"People are worried here," said Jeya Devadasan, a Tamil schoolteacher in Jaffna. "I am disturbed."

Jaffna, 190 miles north of Colombo saw some of the worst fighting of the civil war. The city is government controlled, though the rebels govern much of the country's northeast.

Kumaratunga argues that Wickremesinghe has endangered Sri Lanka's sovereignty by granting too many concessions to the rebels without first insisting that they disarm and renounce any notion of returning to armed struggle.

On Wednesday, Kadirgamar said a power-sharing proposal submitted last week by the rebels — officially called the Liberation Tigers of Tamileelam, or LTT — could lead to secession.

The proposal, which included demands for power over the court system and finances in Tiger-controlled areas, would mean an "erosion of powers" for the central government, he said.

"The people of Sri Lanka will have to decide ... are they willing to surrender two thirds of their country to the LTT?"

But officials insisted the peace process would go ahead.

"Our commitment to the peace process is total," said G.L. Peiris, the chief government negotiator.

Wickremesinghe holds a slim majority in the parliament. His administration is mulling a snap election in hopes of bolstering its mandate, the state-run Daily News reported. In a statement from Washington on Tuesday, Wickremesinghe denounced Kumaratunga for moving toward "chaos."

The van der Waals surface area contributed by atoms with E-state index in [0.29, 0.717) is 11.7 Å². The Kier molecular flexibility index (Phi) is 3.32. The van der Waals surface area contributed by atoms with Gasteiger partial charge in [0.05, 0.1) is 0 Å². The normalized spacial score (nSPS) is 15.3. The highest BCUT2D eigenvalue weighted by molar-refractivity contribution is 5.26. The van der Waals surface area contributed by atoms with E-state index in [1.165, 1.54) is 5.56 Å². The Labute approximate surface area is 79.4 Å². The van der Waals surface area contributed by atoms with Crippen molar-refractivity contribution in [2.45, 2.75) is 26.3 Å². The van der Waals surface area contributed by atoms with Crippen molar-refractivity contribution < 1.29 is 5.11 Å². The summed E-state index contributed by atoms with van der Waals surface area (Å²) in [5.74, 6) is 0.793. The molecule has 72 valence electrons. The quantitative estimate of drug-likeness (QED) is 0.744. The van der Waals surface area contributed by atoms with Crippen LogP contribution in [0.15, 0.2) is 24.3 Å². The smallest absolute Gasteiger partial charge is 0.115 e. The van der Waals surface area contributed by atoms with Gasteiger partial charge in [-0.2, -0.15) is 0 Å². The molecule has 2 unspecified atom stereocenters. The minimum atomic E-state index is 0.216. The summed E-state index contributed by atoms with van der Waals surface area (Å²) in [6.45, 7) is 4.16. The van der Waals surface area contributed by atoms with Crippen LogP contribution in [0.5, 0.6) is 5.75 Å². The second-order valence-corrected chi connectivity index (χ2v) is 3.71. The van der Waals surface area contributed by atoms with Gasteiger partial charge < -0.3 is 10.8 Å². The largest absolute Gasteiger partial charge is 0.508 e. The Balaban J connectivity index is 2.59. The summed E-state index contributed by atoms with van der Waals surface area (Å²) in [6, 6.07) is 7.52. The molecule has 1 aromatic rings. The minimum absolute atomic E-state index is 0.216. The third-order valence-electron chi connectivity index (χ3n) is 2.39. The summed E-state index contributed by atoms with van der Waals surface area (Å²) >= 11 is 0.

Kumaratunga sacked the ministers of defense, interior and information — who have been instrumental in the government's peace efforts — and took control of those ministries, saying the steps were need to check a deteriorating security situation.

Kumaratunga is commander of the armed forces and has broad executive powers.

Residents in Colombo woke up Wednesday to find their city of 1.2 million people calm. Troops guarded vital government installations, including the state-run television and radio station, though there was no dramatic security presence on the street.

"We were afraid that a curfew will be imposed, but the situation seems to be OK," resident Sumana Gamage said.

As dawn broke, soldiers withdrew from the outer security ring around Kumaratunga's home in downtown Colombo and lifted roadblocks that are generally posted for the night. Kumaratunga escaped a Tamil rebel suicide bomber in 1999, but lost an eye.

Kumaratunga said on state TV late Tuesday that she was prepared to talk to Tamil Tiger rebels to "find a transparent and just solution to the ethnic conflict," but also pledged to safeguard law and order with the help of the armed forces.

Wickremesinghe's party, campaigning on a peace platform, defeated Kumaratunga's in 2001 parliamentary elections, and subsequently entered talks with the Tigers on resolving the conflict, the major hope of most of the 19 million people on this tropical island off the southern tip of India.

Sri Lanka's constitution gives considerable powers to both the president and the prime minister. But that electoral defeat largely sidelined Kumaratunga, who had held sway over earlier prime ministers who had come from within her own party.

When Wickremesinghe became prime minister, he began exercising the political power those earlier prime ministers had ceded to the president.

The Tigers launched their war two decades ago to seek an independent homeland for Tamils, most of them Hindus, arguing discrimination at the hands of the Buddhist Sinhalese majority.

Expanded autonomy is now the key rebel demand.